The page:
County council cuts: 16 sheltered housing schemes in Wisbech, March, Whittlesey and Chatteris face having mobile library withdrawn
PUBLISHED: 13:33 31 October 2015 | UPDATED: 13:33 31 October 2015
Six sheltered housing schemes in Wisbech, three in Chatteris, four in March and three in Whittlesey will be hit by the county council’s proposals to axe mobile libraries.
The mobile library service is currently delivered by four vehicles, which are operated by driver library assistants. They serve 250 communities through around 420 monthly visits
The council says that to “mitigate the impact of this service cut” it is planned to withdraw the service over a two year period.
This will give those communities “most in need of the service time to make alternative arrangements” including use of community transport and recruitment of volunteers to take library books to the housebound.
“It will also allow time for discussions to take place around potential alternative models, such as micro-library provision with small communities and box collections for residential homes,” says a report to councillors.
The council says all residential and sheltered homes will have their mobile library service withdrawn “and there will not be a replacement”.
The report admits that the cuts will hit Fenland, with 12 of the county’s 16 most deprived areas of deprivation, particularly hard.
The cuts are part of a package of savings announced by the council earlier this week- although it is now clear changes to library services in Cambridgeshire will be spread across two years.
Main stream libraries will also be hit – the county has 32 libraries, 25 designated community libraries, six ‘hub’ libraries and Cambridgeshire Central Library. There are also ten community run libraries that were set up 12 years ago following previous funding reductions.
“In order to meet challenging savings targets it is proposed that opening hours at larger libraries to be reduced by up to10 hours per week,” says the report.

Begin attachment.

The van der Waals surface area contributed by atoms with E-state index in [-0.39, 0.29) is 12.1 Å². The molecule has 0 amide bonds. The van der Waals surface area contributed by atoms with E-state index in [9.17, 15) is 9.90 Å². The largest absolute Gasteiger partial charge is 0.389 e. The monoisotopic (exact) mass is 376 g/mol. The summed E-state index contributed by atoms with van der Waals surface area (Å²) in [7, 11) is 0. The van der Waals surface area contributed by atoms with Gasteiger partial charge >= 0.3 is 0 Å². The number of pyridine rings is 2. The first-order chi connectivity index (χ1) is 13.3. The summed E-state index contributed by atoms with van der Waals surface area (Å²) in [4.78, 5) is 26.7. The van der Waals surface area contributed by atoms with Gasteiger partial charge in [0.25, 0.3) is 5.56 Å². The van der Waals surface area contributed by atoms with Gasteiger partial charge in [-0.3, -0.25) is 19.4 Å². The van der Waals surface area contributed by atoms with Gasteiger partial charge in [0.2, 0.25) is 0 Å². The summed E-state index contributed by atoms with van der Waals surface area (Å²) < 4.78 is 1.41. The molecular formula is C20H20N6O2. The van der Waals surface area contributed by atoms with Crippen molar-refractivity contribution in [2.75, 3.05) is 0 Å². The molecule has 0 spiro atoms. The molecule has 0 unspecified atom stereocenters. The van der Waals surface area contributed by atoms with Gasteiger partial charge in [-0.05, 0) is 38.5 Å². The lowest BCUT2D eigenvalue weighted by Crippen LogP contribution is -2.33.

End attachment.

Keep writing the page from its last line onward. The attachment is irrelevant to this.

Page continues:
Funding will be withdrawn from a number of community libraries cross the county. The council may move libraries to community buildings with volunteers recruited to run them.
The report believes that the changes will still maintain the council’s statutory duties to provide a ‘comprehensive and efficient’ library services.
“It is required to keep adequate stocks of books, information, pictures, music, films etc. and to encourage adults and children to make full use of the service,” says the report.
“The key priority for the service is to undertake a comprehensive review in order to define a new strategy for the future delivery of the service which meets statutory requirements and community needs whilst making significant savings – in the region of £1million over the next two years.”
It is expected that three fifths of the savings will be achieved in the next financial year.
Jobs are likely to go within the library service including those ‘community engagement staff’ that organise events within local libraries.
The report says: “These teams support and encourage the army of volunteers (more than 600) that provide computer buddy sessions, listen to children reading during the Summer Reading Challenge or deliver books and digital audio to people in their homes.
“These proposals would result in a reduction in the number of professional staff in the team, with a resulting reduction in the activities above and their contribution to the council’s priority outcomes for Cambridgeshire people.”
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